It’s believed by many Chinese parents that hard work leads to success. Indeed, a number of parents in China adopt a strict parenting style to motivate their children to excel in their studies.
Different children require different parenting. CFP
The idea of strict parents is certainly familiar to Sophia Chua-Rubenfeld, who posted 26 study tips on her personal blog in September. The 25-year-old had recently finished her postgraduate studies at Yale University in the United States. Her post raised discussions about the parenting skills of her mother, Amy Chua, a Chinese-American professor at Yale Law School.
Chua was given the nickname “Tiger Mom” for her book, Battle Hymn of the Tiger Mother, published in 2011, which includes the details of her strict parenting methods of raising her daughters.
Because of the book, she became a household name overnight and was even listed in Time Magazine’s Top 100 most influential people in 2011.
Chua set strict standards for her two daughters, Sophia and Lulu. For example, in school, they weren’t allowed to make grades lower than A’s. They had to play the piano or violin and practice for several hours a day. There were no sleepovers, play dates or TV.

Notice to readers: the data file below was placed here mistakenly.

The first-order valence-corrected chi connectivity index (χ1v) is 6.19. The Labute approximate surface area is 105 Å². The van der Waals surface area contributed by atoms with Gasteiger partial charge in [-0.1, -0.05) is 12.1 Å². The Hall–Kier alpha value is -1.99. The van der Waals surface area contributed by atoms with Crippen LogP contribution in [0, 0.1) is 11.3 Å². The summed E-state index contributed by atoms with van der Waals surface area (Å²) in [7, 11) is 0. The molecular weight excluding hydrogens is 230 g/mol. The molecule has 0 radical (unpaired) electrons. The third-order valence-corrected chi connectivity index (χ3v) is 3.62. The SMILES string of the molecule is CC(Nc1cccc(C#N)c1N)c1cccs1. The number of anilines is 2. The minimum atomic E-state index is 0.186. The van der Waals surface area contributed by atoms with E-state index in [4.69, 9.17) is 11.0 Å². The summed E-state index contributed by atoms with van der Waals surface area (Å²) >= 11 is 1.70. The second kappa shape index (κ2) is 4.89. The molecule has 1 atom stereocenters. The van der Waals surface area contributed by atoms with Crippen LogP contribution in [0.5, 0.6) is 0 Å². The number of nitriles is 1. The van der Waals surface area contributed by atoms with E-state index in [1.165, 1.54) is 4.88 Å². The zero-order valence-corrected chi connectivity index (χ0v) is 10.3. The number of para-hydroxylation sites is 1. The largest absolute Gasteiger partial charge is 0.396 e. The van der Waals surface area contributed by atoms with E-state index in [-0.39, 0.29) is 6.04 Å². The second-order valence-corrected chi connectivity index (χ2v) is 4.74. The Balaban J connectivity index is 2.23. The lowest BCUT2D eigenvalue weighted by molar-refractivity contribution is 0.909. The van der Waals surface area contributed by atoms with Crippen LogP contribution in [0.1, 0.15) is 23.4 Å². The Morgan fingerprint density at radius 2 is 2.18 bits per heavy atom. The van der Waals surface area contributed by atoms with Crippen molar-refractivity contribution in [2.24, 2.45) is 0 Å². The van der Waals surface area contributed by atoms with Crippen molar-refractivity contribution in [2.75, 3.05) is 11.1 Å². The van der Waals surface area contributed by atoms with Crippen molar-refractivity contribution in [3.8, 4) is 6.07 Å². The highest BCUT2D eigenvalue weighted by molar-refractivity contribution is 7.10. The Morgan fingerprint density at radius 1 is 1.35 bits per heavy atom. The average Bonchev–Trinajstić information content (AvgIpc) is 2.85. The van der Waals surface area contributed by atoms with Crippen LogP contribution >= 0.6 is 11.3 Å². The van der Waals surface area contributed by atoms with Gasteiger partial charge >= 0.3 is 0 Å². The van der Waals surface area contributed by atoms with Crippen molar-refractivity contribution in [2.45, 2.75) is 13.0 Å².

Chua’s parenting received wide criticism.
“Children need their parents’ love and acceptance in order to develop real self-esteem. Belittling children sends the message that they are not worthy of love and support,” Lac Su, vice president of marketing for TalentSmart, a global think tank, wrote in CNN.
Some even predicted that the two girls “couldn’t possibly be happy or truly creative. They’ll grow up skilled and compliant but without the audacity to be great,” according to The New York Times.
However, seven years have passed and the girls have grown up. Both of them seem to lead a good life and are thankful about their mother. “People assume that tiger parenting would [lead to] low self-esteem because there isn’t that constant praise, but I think I [have got] a lot more confidence than some others, because my confidence is earned,” Lulu told New York Post. “[My mom] gave me the tools to drive my own confidence.”
Still, not everyone agrees with this. “Instead of motivating my children to achieve high grades, my dream is that, in the future, we can just sit together after dinner and have a family concert and enjoy the music,” Mike Wang, a Chinese parent with a 14-year-old daughter who lives in London, told China Daily.
Each child may just fit different parenting. As Gu Jun, a professor from Shanghai University put it, “No child is perfect, and parents don’t have to make their parenting perfect.”